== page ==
Big Picture
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Big Picture

How Corruption Works in the U.S.

How to fix the corruption of federal officials, and how not to

Is there something you would like Congress to do? Something that a majority of Americans support?

Maybe it’s getting health care costs under control (Americans pay twice as much as anyone else). Maybe it’s better and cheaper broadband. Maybe you want accountability for our $600-billion-per-year military budget (almost $2,000 from every man, woman and child). Maybe minimums for vacation days and parental leave (Americans get the least paid vacation time in the world). Maybe reducing prison sentences and crime (the U.S. has five times as many prisoners as other countries, per capita). Maybe you’re ticked off about the extreme size, political influence and profitability of Wall Street.

Whatever issue you care about most, Congress probably isn’t solving it. In August 2012, only 10% of Americans approved of the job Congress was doing, and that number has rarely gone above 20% in the past ten years, except right after the inaugurations of Obama and Trump.

People sense that Congress is corrupt. Unfortunately, most people do not understand exactly why this is true or how to fix it. This needs to change — and you can help. Read this article to find out how.

Some might suppose, for instance, that members of Congress are just there to make money. But if making money is your goal, running for Congress is an remarkably slow and difficult way to do it. Consider how much money was spent in recent elections:

Source: OpenSecrets

In 1998 that number was a high, but manageable, $1.6 billion, but in 2016, at least $4.2 billion is spent every two years in the fight for the 471 members of Congress (out of 538 total) who are up for re-election. Every two years. This money is not all raised and spent by candidates themselves (there are also party PACs, SuperPACs and so on) but on average, it’s $8.9 million spent per member of Congress (more for senators, less for the other guys). And on average, the winning side in each race spends more than the losing side.

Yet a congressman’s salary is only $174,000. All congresspeople put together earn under $100 million per year.

So, for this job, every two years you have to raise as much money as some of us earn in a lifetime, and attract support from PACs and SuperPACs to stand by you, convince a group of dedicated volunteers to campaign for you, develop a platform, thank hundreds of angry emailers for their valuable input, and do seemingly endless speeches and debates in front of tens of thousands of people. Then, you earn only a small fraction of the money you were able to raise. And that’s only if you win.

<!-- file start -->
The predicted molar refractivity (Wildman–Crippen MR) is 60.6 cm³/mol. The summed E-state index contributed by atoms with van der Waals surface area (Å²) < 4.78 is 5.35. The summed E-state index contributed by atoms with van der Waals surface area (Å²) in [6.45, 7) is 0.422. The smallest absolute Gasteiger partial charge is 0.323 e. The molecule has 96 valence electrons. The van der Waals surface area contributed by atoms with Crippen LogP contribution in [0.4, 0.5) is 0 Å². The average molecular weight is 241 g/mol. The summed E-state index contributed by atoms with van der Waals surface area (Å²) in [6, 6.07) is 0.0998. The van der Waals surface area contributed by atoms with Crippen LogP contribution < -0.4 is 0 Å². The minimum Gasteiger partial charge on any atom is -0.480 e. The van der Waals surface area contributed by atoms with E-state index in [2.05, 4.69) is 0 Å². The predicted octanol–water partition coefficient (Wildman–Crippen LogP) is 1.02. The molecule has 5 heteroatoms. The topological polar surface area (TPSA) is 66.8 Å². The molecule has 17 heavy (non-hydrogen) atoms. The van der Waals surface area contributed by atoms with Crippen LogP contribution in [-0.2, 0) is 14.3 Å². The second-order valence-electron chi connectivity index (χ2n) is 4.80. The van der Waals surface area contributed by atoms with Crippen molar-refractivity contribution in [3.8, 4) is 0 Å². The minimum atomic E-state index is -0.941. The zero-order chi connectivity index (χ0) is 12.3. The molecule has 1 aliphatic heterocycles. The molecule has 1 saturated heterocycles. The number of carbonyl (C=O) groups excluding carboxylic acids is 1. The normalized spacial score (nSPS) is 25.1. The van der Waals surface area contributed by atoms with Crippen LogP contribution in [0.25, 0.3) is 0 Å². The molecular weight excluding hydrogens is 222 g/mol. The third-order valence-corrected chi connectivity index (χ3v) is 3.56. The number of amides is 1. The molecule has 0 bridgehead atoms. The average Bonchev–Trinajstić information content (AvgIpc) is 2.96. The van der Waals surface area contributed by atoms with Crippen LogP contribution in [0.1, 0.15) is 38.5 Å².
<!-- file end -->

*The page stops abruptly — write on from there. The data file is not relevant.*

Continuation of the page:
But every time you run, especially the first time, there is a large risk of defeat that will leave you with nothing (though if you lose re-election, at least you can become a “consultant” on K Street. It’s slimy, but the pay is incredible.)

If you’re smart enough to do all that, you can get hired much more easily for other jobs that pay just as much.

Here’s a radical idea: maybe many people that run for Congress for the first time don’t do it with the goal of being corrupt and disregarding the will of the people. Perhaps most of them even wanted to do good things for their country.

I believe this. But the corruption has grown into the system over time, and it forces itself into the lives of members of Congress, which is part of the reason that corruption does not decrease no matter how many new people we elect into that system.

Therefore, we must stop thinking of candidates as corrupt. We must stop hating candidates and congresspeople, and focus on the system instead. I will explain the system with an analogy:

Lesterland

Imagine if (as law professor Lawrence Lessig likes to say) there were a country called “Lesterland” where, instead of having a single election, there were two, and a candidate couldn’t get a seat in the democratic chamber without, in some sense, winning both of them?

In the Second Election, everyone is allowed to vote, like in a normal democracy, and the candidates run in single-seat districts, like in the United States.

But in the First Election, every candidate has to pass through a special “Lestering” process, in which people whose name happens to be “Lester” are allowed to give “stamps of approval” to candidates. In this first election, there is no specific limit on the number of winners or even a particular threshold for winning — but each Lester only has one or two stamps to give (it’s not important right now, but for some reason a few Lesters have a whole bunch of stamps, and there is a lottery system that ensures no more than 0.2% of male babies are named Lester). A Lester can only give one of his stamps (if he has more than one) to each candidate — but unlike normal citizens, who are restricted to only vote for someone in “their” district, a Lester can give a stamp to any candidate in any district.